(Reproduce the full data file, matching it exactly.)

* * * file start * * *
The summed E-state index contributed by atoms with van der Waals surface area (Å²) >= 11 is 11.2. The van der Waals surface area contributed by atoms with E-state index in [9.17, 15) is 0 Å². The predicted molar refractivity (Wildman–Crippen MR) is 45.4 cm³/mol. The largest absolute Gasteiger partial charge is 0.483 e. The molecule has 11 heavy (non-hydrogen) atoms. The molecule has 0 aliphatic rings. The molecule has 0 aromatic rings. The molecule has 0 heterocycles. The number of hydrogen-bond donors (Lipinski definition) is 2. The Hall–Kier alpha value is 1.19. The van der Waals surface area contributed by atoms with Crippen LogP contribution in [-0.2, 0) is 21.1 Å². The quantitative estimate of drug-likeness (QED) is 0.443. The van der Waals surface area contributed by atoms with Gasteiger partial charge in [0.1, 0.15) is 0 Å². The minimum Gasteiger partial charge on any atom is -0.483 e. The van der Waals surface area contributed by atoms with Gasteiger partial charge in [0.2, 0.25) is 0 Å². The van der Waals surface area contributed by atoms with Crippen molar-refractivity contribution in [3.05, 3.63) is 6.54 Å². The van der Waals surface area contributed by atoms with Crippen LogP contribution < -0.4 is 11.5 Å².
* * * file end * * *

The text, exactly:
The summed E-state index contributed by atoms with van der Waals surface area (Å²) >= 11 is 11.2. The van der Waals surface area contributed by atoms with E-state index in [9.17, 15) is 0 Å². The predicted molar refractivity (Wildman–Crippen MR) is 45.4 cm³/mol. The largest absolute Gasteiger partial charge is 0.483 e. The molecule has 11 heavy (non-hydrogen) atoms. The molecule has 0 aliphatic rings. The molecule has 0 aromatic rings. The molecule has 0 heterocycles. The number of hydrogen-bond donors (Lipinski definition) is 2. The Hall–Kier alpha value is 1.19. The van der Waals surface area contributed by atoms with Crippen LogP contribution in [-0.2, 0) is 21.1 Å². The quantitative estimate of drug-likeness (QED) is 0.443. The van der Waals surface area contributed by atoms with Gasteiger partial charge in [0.1, 0.15) is 0 Å². The minimum Gasteiger partial charge on any atom is -0.483 e. The van der Waals surface area contributed by atoms with Gasteiger partial charge in [0.2, 0.25) is 0 Å². The van der Waals surface area contributed by atoms with Crippen molar-refractivity contribution in [3.05, 3.63) is 6.54 Å². The van der Waals surface area contributed by atoms with Crippen LogP contribution < -0.4 is 11.5 Å².